In June, I put a photo of some cards from my father up in the header (this one, here). And then I never explained the photo. I had intended to. But it became one of a couple dozen unfinished thoughts of this summer.
* * * * *
Once . . . → Read More: Unfinished
“Think where man’s glory most begins and ends, And say my glory was I had such friends.” –William Butler Yeats
I am overwhelmed by your kindnesses.
Cards, texts, emails, calls, messages, comments, and an old-school, hand-written, two-page, beautifully-eloquent letter.
An abundance of food, including The Salsa (!!), and even strawberry-jalapeno cotton candy (!!!).
. . . → Read More: I Have Such Friends
I’m going to level with you: I don’t know what I’m doing.
I mean, I know what I’m doing–the motions I’m making, the checklist of details and minutiae I’ve outlined, the probate forms I’ve drafted, the gathering into order what was already in order but what feels better to reorder and . . . → Read More: Treading, Treading (Flailing, Thrashing), Treading
Some glad morning when this life is o’er, I’ll fly away; To a home on God’s celestial shore, I’ll fly away (I’ll fly away).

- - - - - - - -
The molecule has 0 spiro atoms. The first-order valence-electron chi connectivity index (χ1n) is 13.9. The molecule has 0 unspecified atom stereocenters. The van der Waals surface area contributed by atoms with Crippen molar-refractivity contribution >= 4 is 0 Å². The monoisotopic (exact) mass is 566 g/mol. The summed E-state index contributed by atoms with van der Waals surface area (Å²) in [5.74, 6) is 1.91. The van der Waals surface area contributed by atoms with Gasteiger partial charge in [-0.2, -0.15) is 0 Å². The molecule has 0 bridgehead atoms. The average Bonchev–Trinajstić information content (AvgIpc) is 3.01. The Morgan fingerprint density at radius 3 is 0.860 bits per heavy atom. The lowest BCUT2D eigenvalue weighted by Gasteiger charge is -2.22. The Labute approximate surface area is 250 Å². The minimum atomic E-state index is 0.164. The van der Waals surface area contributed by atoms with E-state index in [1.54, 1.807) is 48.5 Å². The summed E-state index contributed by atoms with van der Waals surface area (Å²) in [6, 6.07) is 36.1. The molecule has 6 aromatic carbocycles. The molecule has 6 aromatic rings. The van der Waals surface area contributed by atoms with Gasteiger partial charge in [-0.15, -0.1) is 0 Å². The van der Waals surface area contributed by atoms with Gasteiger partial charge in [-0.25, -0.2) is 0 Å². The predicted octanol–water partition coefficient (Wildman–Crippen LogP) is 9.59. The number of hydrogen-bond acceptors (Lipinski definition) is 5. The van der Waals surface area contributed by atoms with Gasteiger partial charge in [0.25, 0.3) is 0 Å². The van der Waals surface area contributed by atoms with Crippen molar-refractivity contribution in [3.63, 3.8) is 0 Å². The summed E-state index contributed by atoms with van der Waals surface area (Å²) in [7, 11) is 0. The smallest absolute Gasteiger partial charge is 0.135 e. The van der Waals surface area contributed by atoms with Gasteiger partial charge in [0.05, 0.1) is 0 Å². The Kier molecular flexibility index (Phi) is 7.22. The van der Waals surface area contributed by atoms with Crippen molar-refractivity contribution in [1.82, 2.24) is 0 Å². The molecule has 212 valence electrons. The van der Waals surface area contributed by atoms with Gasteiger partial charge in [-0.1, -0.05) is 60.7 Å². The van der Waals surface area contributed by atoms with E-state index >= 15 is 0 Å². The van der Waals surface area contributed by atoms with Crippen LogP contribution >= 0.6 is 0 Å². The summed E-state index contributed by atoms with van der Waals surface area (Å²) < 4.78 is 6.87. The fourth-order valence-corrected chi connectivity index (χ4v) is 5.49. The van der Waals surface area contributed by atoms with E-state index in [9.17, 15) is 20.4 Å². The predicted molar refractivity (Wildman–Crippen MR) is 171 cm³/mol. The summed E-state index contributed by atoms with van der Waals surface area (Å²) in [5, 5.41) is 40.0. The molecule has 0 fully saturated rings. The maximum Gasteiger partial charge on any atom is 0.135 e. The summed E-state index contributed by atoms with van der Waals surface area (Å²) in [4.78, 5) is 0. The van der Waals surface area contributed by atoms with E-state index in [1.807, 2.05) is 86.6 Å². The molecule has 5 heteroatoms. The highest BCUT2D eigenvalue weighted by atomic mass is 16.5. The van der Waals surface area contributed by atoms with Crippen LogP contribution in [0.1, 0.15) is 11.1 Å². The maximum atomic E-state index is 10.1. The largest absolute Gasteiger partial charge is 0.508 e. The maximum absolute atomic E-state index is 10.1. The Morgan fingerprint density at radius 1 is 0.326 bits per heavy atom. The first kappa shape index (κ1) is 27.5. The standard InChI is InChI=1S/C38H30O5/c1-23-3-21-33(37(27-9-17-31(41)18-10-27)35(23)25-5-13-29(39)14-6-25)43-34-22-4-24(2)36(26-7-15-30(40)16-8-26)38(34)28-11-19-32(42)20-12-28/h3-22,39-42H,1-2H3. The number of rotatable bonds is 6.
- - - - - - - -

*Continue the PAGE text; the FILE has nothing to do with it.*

I lost my voice, Sisterhood. It started in March, a hoarseness, a rawness when trying to express some words, some thoughts, and I discovered that it was . . . → Read More: That Glad Morning
A few nights ago, The Child and I loaded into our car to head home from church. Before pulling away from the curb, I scrolled through the missed messages and emails that had accumulated on my phone while it had been silenced. Growing impatient and bored with my reading (and being anxious to . . . → Read More: Considering It: Sing About the Wheels
From the OtherSuchucopia (you know, the funky horn from which an abundance of randomocity overflows):
One After a roller-coaster several weeks, my father is home–and doing well. Like really well. Like…just thank you, Lord.
The doctors’ recommendations of last week that we meet with hospice now feel like an . . . → Read More: An OtherSuchucopia
I do not know what it is like to be a cancer patient.
I only know how it is to be the granddaughter of one,
the niece of one,
the friend of one,
the daughter of one.
And words a daughter never wants to hear:
“Stage III B or IV”
“All that can be . . . → Read More: Cancer is an Expletive
Exactly thirty-four years ago today, my parents and I were hanging out together in a hospital room at the downtown branch of one of the hospitals in The Big City, getting to know one another. I was the baldish newborn over which they fussed and pretty much The Coolest Kid They’d Ever Known. . . . → Read More: Celebrating Thirty-Four, Ironically, Back Where We First Met
I’m about to ramble. I feel it coming on and am powerless to stop it.
You’ve been warned.
I sort of fell off the face recently. I know from calls and e-mails and texts that some of you have noticed. Which in its own way rocks. Not the falling . . . → Read More: A Momentary Pause from My Falling off the Face